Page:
Donald Trump has surged in recent national polls against Hillary Clinton, overtaking her for the first time in the coveted RealClearPolitics average of several polls earlier in the week.
But for all the fuss over the national polls, the only outcome that will matter on election night is how many states Trump can convert from blue to red on the 2012 electoral map between President Barack Obama and then-GOP nominee Mitt Romney.
And, based on recent polling and projections, 2016 is shaping up to be very much like 2012.
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And the percentages by which Clinton and Trump are leading in these states is, in many cases, nearly identical to the difference by which Obama and Romney won them by in 2012.
In 2012, the key swing states of Florida, Ohio, and Pennsylvania went to Obama by a difference of 1, 2, and 5 points, respectively. Clinton is leading in the RealClearPolitics average in those states by a near-identical 2, 1.4, and 5.3 points.
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"Every place we've polled in the last month we've found the Clinton/Trump race within a few points of where the Obama/Romney race ended up," wrote Tom Jensen, the director of the Democratic-leaning Public Policy Polling.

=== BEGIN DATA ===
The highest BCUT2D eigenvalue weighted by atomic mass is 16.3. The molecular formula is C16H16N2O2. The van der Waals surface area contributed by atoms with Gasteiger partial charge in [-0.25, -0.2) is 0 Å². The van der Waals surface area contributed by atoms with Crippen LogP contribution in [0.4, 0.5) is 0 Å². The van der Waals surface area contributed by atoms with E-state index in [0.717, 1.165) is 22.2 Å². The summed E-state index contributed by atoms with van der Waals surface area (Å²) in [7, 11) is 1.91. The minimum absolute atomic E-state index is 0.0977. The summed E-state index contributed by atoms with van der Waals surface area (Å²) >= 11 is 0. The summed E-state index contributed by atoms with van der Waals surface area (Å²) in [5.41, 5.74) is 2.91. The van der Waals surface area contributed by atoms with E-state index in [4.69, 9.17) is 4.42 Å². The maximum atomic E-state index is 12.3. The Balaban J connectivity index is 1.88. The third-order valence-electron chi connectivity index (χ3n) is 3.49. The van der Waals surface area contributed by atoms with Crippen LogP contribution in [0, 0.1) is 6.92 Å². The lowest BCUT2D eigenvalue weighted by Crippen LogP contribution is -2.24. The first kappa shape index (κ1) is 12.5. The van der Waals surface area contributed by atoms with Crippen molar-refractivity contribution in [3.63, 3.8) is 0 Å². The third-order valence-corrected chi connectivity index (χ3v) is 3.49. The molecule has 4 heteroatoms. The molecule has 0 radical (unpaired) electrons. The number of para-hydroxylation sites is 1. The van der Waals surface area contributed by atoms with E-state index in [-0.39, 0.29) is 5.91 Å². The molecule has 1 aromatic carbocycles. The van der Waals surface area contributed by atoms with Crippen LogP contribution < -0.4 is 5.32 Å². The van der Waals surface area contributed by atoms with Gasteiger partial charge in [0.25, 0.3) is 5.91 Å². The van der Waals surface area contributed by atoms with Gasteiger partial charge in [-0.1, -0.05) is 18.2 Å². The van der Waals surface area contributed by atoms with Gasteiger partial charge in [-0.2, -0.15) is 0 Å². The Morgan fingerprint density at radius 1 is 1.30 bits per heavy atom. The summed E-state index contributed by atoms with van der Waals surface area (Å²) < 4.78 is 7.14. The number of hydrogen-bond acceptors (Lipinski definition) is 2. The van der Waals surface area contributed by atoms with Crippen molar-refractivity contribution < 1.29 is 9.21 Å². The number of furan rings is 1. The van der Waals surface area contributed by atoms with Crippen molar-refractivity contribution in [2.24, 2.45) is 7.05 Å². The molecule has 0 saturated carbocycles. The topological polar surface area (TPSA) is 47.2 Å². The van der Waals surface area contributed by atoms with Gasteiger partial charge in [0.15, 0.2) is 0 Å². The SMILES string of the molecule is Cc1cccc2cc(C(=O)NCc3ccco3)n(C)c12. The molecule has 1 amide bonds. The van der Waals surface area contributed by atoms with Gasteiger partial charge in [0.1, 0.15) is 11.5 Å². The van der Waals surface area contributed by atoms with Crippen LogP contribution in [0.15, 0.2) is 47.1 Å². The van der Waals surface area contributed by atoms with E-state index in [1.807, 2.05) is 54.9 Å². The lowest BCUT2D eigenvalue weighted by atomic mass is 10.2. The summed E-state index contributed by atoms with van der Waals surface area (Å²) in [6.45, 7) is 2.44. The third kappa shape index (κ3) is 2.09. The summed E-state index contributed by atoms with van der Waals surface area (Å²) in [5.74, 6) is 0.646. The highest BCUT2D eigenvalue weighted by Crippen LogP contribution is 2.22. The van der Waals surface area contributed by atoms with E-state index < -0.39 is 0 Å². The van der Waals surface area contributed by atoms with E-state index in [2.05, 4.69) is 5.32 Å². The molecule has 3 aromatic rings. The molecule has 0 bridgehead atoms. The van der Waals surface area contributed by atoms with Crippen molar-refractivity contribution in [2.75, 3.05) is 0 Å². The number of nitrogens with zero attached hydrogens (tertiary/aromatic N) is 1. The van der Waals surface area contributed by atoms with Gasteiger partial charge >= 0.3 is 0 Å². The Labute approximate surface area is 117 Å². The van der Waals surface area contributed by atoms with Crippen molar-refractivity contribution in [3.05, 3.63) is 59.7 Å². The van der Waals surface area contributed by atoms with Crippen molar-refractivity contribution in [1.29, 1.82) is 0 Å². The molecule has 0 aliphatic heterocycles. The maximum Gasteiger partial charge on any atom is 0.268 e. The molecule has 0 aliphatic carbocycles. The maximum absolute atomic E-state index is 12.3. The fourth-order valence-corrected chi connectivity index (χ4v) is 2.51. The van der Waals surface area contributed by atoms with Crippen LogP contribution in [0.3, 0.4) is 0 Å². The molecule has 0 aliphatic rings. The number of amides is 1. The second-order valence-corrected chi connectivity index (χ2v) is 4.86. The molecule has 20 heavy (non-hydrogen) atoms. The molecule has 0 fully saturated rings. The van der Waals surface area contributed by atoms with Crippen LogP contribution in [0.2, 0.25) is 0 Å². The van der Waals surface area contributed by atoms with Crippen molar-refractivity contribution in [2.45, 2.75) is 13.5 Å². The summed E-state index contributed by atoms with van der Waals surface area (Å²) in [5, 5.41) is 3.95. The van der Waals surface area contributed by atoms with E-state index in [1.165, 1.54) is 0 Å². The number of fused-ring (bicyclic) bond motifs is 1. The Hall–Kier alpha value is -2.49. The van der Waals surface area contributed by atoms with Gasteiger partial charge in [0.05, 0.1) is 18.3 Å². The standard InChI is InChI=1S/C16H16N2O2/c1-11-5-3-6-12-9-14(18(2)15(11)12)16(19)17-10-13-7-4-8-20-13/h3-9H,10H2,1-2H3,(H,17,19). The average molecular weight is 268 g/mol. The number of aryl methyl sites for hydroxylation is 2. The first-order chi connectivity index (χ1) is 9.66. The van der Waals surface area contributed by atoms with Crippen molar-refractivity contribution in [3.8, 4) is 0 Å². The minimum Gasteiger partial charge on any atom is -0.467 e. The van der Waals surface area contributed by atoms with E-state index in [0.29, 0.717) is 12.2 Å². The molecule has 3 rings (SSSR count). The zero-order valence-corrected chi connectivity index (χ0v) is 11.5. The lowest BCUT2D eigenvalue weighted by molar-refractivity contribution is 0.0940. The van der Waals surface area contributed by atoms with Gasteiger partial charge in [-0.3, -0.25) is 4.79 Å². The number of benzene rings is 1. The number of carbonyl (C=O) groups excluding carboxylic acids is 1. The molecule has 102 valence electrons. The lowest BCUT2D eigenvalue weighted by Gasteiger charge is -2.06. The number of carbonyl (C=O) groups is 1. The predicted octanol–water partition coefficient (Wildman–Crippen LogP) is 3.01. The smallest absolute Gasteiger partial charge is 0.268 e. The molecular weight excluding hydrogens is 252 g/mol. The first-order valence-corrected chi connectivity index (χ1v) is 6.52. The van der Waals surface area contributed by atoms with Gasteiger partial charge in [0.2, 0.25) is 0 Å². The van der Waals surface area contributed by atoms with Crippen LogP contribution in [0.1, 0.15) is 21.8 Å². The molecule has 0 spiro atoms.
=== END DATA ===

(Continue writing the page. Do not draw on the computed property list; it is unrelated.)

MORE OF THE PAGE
He added: "There was so much talk earlier this year of Clinton winning some sort of historical landslide that expectations got out of whack and now fuel perceptions that she's doing really poorly, but the bottom line is she's pretty much where Obama was in an election that while relatively close in the popular vote ended up as an electoral college landslide."
The map below compares the differences in the Democratic share of the vote in 2012 and in 2016:
Although still months out from an election that has proven volatile, those numbers make it look increasingly difficult for Trump to overcome the Obama-Romney map of 2012, when Obama won with 332 votes in the Electoral College.
In April, Morning Consult published their own projection of what a Clinton-Trump matchup would look like in the fall. The outlet found a strikingly similar result — the only state that flipped from blue to red compared to 2012 was Maine and its four electoral votes: